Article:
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“Bite-Size Bits of Local, National, and Global History”
“Bite-Size Bits of Local, National, and Global History”

Near D'Hanis in Medina County, Texas — The American South (West South Central)
 

Fort Lincoln

 
 
Fort Lincoln Marker image. Click for full size.
By James Hulse, July 26, 2020
1. Fort Lincoln Marker
Inscription.  

When the war with Mexico ended in 1848, the U.S. established a series of forts along the Rio Grande to secure the border. Simultaneously, a "first line of frontier forts" were built from Fort Worth southward through this area to defend settlers against Indian attacks.

West from this point, across Seco Creek on a high bluff is the site of old Fort Lincoln, one of the "first line" forts. Established on July 7, 1849, it was named for Capt. George Lincoln who died in the war with Mexico. By 1851, there were barracks for two companies, a hospital and warehouse all constructed of wood. The company commander, Capt. James Longstreet (later a Civil War general) and his men built the fort.

In July 1852, the fort was closed because "the frontier had moved west." For 25 years after the fort closed, settlers fought Indians over possession of this land. At times, a small force of Texas Rangers was here to help defend the settlers.
 
Erected 1995 by Medina County Historical Commission.
 
Topics. This historical marker is listed in these topic lists: Settlements & Settlers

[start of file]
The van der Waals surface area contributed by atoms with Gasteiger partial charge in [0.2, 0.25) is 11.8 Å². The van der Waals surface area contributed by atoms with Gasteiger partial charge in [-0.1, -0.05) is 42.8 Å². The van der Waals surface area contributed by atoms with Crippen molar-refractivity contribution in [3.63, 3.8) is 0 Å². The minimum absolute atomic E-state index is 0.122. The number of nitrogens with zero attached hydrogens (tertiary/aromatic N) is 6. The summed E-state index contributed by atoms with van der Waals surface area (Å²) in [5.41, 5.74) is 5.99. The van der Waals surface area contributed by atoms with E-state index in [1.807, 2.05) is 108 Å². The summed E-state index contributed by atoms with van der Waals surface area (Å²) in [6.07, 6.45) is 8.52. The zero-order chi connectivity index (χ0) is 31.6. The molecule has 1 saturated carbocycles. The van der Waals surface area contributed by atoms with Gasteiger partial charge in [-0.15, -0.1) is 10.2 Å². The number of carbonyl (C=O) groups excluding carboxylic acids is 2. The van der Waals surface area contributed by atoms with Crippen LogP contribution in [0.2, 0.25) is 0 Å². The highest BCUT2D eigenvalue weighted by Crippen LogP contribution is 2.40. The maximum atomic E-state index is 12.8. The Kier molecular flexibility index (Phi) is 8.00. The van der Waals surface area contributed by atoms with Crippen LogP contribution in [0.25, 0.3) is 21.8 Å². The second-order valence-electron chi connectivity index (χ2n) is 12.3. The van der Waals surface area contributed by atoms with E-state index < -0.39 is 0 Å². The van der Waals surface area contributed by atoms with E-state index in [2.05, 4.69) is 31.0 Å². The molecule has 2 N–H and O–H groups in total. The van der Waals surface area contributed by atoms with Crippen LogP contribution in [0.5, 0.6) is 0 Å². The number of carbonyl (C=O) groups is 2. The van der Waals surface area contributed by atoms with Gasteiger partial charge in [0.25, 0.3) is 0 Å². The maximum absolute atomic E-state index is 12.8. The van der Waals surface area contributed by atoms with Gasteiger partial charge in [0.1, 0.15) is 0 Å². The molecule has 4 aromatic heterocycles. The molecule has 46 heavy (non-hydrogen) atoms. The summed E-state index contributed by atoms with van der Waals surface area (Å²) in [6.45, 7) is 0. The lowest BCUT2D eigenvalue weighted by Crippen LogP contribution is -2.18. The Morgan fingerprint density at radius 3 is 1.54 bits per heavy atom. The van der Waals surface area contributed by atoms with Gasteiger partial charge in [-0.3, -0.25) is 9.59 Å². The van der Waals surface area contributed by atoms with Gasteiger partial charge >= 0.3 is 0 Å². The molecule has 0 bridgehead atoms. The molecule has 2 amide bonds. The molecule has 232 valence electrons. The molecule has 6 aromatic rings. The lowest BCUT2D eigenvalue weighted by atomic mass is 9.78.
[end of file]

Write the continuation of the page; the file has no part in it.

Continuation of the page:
Seco Creek directly behind the marker image. Click for full size.
By James Hulse, July 26, 2020
2. Seco Creek directly behind the marker
War, Mexican-AmericanWars, US Indian.
 
Location. 29° 21.546′ N, 99° 16.921′ W. Marker is near D'Hanis, Texas, in Medina County. Marker is on Farm to Market Road 1796 (Farm to Market Road 1796) 2 miles north of U.S. 90, on the left when traveling north. Touch for map. Marker is in this post office area: D Hanis TX 78850, United States of America. Touch for directions.
 
Other nearby markers. At least 8 other markers are within 8 miles of this marker, measured as the crow flies. Richarz Cemetery (approx. 0.9 miles away); J.M. Koch's Hotel (approx. 1.9 miles away); D'Hanis (approx. 1.9 miles away); Town of D'Hanis (approx. 2.6 miles away); Site of Saint Dominic Catholic Church and Cemetery (approx. 2.6 miles away); Battle of the Arroyo Hondo (approx. 7˝ miles away); Mission Valley (approx. 7.7 miles away); Southern Pacific Depot (approx. 7.8 miles away). Touch for a list and map of all markers in D'Hanis.
 
Also see . . .  Fort Lincoln History. TSHA Texas State Historical Association (Submitted on September 11, 2020, by James Hulse of Medina, Texas.) 
 
 
Credits. This page was last revised on September 12, 2020. It was originally submitted on September 11, 2020, by James Hulse of Medina, Texas. This page has been viewed 49 times since then and 3 times this year. Photos:   1, 2. submitted on September 11, 2020, by James Hulse of Medina, Texas. • J. Makali Bruton was the editor who published this page.
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Jan. 27, 2021